Most people realize that, in order for society to function at all, certain types of information concerning them as individuals must be kept by others. Physicians need to keep files concerning the medical histories of their patients. Schools need to keep records of the grades of their students. Courts need to keep records of judicial proceedings in progress or pending. Creditors need to keep information concerning the ability to repay of those to whom they extend credit. The Department of Defense needs to establish the trustworthiness of those to whom it divulges military secrets. Most people recognize these needs and agree to the maintenance of these records when they are going to school, going to see a doctor, buying things on credit, or working with the armed services. No problem. Where we do become nervous, and excited and irritable is when we discover, or suspect, that information is being collected and kept about us that

The reason for our agitation about the collection by others of these types of information is a certain amount of healthy cynicism; many of us have strong suspicions that the information collected may not be used strictly and solely for purposes claimed by the collector. If each of us trusted each of these many information collectors to use the information only in socially acceptable ways, then these concerns would largely disappear. The surveys show that we do not and they have not.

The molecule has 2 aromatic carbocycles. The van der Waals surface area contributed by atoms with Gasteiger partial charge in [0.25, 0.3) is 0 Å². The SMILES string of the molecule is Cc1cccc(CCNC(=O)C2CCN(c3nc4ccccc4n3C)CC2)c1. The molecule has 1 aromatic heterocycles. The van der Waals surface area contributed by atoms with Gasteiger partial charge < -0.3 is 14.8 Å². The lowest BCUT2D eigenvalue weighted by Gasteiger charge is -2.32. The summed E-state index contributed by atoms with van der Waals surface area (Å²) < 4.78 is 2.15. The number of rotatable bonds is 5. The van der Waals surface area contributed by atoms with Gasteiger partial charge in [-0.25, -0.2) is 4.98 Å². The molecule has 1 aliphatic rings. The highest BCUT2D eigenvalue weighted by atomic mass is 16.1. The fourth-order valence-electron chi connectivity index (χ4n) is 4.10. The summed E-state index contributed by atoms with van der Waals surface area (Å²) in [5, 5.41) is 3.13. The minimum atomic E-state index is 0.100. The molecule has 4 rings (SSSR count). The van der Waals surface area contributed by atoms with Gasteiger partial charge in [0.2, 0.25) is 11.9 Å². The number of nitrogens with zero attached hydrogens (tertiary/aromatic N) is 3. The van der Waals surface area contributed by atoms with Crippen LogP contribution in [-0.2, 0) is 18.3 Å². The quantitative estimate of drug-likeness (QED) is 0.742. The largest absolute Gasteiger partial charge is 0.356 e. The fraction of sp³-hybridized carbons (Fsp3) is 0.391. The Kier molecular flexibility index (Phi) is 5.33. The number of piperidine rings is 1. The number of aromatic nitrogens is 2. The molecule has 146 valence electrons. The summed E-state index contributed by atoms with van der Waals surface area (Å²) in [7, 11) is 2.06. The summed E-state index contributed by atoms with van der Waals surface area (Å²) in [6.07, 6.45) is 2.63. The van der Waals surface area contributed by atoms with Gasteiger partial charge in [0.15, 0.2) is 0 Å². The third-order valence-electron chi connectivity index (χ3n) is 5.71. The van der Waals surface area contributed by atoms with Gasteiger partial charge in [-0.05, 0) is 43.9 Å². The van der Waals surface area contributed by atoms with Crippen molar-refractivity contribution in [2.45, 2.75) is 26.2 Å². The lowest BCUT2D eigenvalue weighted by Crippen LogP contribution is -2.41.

These issues as to who whould be able to collect what information about us are still independent of computer technology. The issues exist and would continue to exist even if no computers had yet been invented. But the introduction of the computer to this privacy scene causes some very fundamental alterations in the issues. These alterations in the privacy situation come about as a consequence of three basic characteristics of computers in general, including personal computers

The implication of the first characteristic, of course, is that what comes out of the computer data base retrieval process is not necessarily what either the information collection organization or the individual about whom the information is being kept had in mind. The consequences of the second and third of these characteristics of computers is that organizations or individuals using computers to store information about other people can do it very efficiently. The temptation, therefore, is to store a little extra information about each individual "just in case" because it is so easy to do.